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Church of the Holy Prince Lazar, Birmingham

From Wikipedia, the free encyclopedia

Church of the Holy Prince Lazar
Serbian Orthodox Church of St Lazar, Bournville.jpg
Church of the Holy Prince Lazar
AffiliationSerbian Orthodoxy
LeadershipSerbian Orthodox Church
LocationBournville, Birmingham, England
Architect(s)Dragomir Tadić
MaterialsBrick, Stone
Cultural Centre attached to St Lazar, Bournville
Cultural Centre attached to St Lazar, Bournville

The Church of the Holy Prince Lazar, also known as Lazarica Church, is a Serbian Orthodox church located at Cob Lane in Bournville, Birmingham, England, and was built for political refugees from Yugoslavia after World War II, with the support of the exiled Prince Tomislav of Yugoslavia.[1]

Serbs have been associated with Bournville since Dame Elizabeth Cadbury sponsored thirteen Serbian refugee children of World War I.

Built in traditional 14th-century Byzantine form by Yugoslavian architect Dr Dragomir Tadic and Bournville Village Trust, it is a replica of a church in Serbia using stone from the same quarries. Completed in 1968, it is of brick and stone with three sets of bronze doors and a candelabrum from Serbia. It has no seats, which is the usual thing for traditional Orthodox churches. Moreover, the interior has a full scheme of traditional Byzantine decoration. The dome contains the image of Christ Pantocrator, and the hemi-dome of the apse contains that of the Virgin Mary. At the bottom of the walls are the warrior saints, above these are patriarchs and priestly saints, and at the top are the apostles and scenes from the twelve major Christian feasts. Not only have these murals been executed in a perfect Byzantine style, but they are painted fresco, meaning that the paint was applied meticulously to wet walls.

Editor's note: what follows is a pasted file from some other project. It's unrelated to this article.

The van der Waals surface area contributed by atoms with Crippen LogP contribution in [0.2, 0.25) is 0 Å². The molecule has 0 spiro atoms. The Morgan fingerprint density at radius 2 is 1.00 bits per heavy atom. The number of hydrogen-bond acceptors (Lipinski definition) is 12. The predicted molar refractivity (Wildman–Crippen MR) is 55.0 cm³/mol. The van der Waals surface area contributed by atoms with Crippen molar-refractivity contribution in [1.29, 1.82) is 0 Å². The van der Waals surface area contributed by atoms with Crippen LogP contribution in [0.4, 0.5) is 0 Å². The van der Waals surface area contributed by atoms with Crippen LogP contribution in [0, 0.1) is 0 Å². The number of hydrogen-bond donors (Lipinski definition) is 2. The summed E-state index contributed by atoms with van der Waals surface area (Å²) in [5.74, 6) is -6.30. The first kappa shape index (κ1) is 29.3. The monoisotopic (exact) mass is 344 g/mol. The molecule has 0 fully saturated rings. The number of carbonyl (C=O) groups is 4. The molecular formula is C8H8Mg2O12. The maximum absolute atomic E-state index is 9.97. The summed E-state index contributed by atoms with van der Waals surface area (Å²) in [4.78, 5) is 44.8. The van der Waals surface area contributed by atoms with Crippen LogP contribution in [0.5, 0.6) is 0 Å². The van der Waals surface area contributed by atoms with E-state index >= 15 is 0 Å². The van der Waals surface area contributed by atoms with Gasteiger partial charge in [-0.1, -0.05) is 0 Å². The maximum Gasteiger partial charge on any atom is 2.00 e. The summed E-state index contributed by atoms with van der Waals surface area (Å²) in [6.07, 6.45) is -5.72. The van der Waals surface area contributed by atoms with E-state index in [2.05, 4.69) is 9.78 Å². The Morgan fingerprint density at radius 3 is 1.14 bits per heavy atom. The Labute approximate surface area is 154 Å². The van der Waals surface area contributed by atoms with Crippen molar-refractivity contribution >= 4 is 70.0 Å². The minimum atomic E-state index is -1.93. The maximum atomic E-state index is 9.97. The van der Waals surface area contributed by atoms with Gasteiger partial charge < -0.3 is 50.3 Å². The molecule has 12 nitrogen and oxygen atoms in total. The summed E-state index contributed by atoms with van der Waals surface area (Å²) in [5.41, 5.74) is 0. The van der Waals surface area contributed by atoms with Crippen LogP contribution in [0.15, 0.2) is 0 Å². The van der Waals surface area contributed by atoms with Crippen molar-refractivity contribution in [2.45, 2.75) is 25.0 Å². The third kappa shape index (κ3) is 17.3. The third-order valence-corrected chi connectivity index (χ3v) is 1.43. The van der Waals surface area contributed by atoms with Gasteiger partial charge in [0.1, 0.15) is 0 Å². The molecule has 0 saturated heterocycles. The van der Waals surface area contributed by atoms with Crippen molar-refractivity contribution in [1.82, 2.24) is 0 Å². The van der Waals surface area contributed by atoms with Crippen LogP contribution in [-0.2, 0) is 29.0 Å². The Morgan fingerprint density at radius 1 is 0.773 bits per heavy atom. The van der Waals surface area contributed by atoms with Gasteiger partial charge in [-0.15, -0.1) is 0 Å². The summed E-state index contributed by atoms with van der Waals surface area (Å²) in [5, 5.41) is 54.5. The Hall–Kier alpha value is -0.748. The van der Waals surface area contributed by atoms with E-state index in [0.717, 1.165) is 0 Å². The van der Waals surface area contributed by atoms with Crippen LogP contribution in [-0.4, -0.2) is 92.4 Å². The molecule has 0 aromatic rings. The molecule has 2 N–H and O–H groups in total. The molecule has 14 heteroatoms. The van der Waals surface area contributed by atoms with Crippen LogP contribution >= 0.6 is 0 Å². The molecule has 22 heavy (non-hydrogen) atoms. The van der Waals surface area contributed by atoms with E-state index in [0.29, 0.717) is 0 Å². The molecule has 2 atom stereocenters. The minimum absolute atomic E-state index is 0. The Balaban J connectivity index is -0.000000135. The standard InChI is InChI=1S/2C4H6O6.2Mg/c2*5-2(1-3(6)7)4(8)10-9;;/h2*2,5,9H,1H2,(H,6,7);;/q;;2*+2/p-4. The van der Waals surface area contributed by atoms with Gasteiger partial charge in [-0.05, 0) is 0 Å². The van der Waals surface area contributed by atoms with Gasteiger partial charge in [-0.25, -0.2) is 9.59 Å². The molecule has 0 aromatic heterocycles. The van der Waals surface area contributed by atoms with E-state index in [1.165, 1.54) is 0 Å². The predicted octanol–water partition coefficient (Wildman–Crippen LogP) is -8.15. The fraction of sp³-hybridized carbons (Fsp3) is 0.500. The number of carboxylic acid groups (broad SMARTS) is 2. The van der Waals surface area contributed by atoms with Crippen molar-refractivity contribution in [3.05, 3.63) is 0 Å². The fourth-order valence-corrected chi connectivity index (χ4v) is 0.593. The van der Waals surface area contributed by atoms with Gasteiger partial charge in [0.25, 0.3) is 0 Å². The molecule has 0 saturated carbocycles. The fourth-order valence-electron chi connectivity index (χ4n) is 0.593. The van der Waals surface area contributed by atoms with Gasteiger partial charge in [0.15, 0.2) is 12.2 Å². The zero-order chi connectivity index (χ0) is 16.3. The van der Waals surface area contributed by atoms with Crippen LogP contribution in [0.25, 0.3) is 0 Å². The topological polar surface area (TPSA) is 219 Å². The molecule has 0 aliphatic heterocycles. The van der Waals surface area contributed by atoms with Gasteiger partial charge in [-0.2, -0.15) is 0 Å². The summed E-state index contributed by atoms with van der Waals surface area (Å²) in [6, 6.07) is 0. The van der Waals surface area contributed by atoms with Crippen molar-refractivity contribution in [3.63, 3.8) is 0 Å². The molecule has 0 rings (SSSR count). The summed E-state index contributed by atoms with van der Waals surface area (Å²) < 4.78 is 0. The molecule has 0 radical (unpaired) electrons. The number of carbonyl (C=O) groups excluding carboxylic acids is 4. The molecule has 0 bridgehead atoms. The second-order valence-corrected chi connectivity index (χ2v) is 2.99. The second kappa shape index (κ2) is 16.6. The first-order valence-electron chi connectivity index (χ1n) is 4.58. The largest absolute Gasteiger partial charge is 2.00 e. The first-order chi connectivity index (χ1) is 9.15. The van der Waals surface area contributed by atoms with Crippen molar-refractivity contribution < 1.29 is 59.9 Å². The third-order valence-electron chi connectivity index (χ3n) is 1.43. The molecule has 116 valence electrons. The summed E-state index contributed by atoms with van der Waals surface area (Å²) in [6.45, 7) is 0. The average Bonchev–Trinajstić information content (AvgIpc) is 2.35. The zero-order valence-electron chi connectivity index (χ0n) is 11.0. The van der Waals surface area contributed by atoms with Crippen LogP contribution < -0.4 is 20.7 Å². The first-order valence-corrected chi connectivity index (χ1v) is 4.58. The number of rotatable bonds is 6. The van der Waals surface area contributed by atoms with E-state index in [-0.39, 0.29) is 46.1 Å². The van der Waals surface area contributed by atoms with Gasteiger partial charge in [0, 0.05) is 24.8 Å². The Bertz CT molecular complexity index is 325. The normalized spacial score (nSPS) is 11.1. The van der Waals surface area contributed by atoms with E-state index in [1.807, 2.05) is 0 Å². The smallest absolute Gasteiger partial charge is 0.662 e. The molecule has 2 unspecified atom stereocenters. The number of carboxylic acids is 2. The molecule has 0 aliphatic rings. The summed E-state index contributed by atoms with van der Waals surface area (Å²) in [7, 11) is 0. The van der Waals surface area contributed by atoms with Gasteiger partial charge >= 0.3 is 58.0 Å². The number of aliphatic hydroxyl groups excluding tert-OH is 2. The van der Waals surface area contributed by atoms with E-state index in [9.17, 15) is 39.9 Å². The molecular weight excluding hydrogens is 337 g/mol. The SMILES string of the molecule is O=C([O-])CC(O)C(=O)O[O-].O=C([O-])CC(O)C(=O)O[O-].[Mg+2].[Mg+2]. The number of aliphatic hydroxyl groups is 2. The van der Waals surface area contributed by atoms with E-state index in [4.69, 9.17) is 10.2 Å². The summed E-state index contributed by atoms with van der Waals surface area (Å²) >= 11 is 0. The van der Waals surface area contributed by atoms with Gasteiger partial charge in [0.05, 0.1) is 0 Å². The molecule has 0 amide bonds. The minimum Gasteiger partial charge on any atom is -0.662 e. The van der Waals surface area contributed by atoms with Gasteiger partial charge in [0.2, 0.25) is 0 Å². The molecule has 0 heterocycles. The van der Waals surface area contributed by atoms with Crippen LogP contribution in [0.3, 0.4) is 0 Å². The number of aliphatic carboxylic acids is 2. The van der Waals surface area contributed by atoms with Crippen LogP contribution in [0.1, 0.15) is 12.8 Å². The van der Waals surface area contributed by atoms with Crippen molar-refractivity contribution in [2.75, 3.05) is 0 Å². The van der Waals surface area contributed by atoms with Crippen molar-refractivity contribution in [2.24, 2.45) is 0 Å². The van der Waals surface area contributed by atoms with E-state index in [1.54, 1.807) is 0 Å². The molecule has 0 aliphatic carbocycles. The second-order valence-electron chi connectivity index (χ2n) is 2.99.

The priest serving in the church today is Nenad Popovic.

The cultural centre is a Grade C locally listed building.

See also


  • Birmingham Buildings, The Architectural Story of a Midland City, Bryan Little, 1971, ISBN 0-7153-5295-4
  • Images of England - Bournville and Weoley Castle, Martin Hampson, 2001, ISBN 0-7524-2443-2

Coordinates: 52°25′35″N 1°57′05″W / 52.4263°N 1.9513°W / 52.4263; -1.9513

This page was last edited on 11 April 2018, at 14:32
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